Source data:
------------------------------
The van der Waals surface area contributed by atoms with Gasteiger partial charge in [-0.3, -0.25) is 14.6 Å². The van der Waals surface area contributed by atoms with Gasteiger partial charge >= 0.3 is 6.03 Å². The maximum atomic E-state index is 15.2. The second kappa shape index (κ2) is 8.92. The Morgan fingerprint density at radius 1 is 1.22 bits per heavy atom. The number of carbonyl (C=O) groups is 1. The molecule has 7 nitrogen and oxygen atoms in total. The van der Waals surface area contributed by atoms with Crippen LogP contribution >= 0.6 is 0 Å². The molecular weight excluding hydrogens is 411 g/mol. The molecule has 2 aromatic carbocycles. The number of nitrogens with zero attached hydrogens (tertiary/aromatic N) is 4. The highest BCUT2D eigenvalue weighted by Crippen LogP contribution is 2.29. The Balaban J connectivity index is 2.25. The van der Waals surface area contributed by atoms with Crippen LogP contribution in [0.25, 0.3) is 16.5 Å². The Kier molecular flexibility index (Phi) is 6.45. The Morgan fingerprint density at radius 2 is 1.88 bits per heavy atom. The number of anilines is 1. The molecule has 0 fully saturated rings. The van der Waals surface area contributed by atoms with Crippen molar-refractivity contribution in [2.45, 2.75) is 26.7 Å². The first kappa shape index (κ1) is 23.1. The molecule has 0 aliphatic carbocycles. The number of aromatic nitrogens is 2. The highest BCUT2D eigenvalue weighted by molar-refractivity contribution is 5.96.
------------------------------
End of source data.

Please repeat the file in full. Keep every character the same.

The van der Waals surface area contributed by atoms with Gasteiger partial charge in [-0.3, -0.25) is 14.6 Å². The van der Waals surface area contributed by atoms with Gasteiger partial charge >= 0.3 is 6.03 Å². The maximum atomic E-state index is 15.2. The second kappa shape index (κ2) is 8.92. The Morgan fingerprint density at radius 1 is 1.22 bits per heavy atom. The number of carbonyl (C=O) groups is 1. The molecule has 7 nitrogen and oxygen atoms in total. The van der Waals surface area contributed by atoms with Crippen LogP contribution >= 0.6 is 0 Å². The molecular weight excluding hydrogens is 411 g/mol. The molecule has 2 aromatic carbocycles. The number of nitrogens with zero attached hydrogens (tertiary/aromatic N) is 4. The highest BCUT2D eigenvalue weighted by Crippen LogP contribution is 2.29. The Balaban J connectivity index is 2.25. The van der Waals surface area contributed by atoms with Crippen LogP contribution in [0.25, 0.3) is 16.5 Å². The Kier molecular flexibility index (Phi) is 6.45. The Morgan fingerprint density at radius 2 is 1.88 bits per heavy atom. The number of anilines is 1. The molecule has 0 fully saturated rings. The van der Waals surface area contributed by atoms with Crippen molar-refractivity contribution in [2.45, 2.75) is 26.7 Å². The first kappa shape index (κ1) is 23.1. The molecule has 0 aliphatic carbocycles. The number of aromatic nitrogens is 2. The highest BCUT2D eigenvalue weighted by molar-refractivity contribution is 5.96.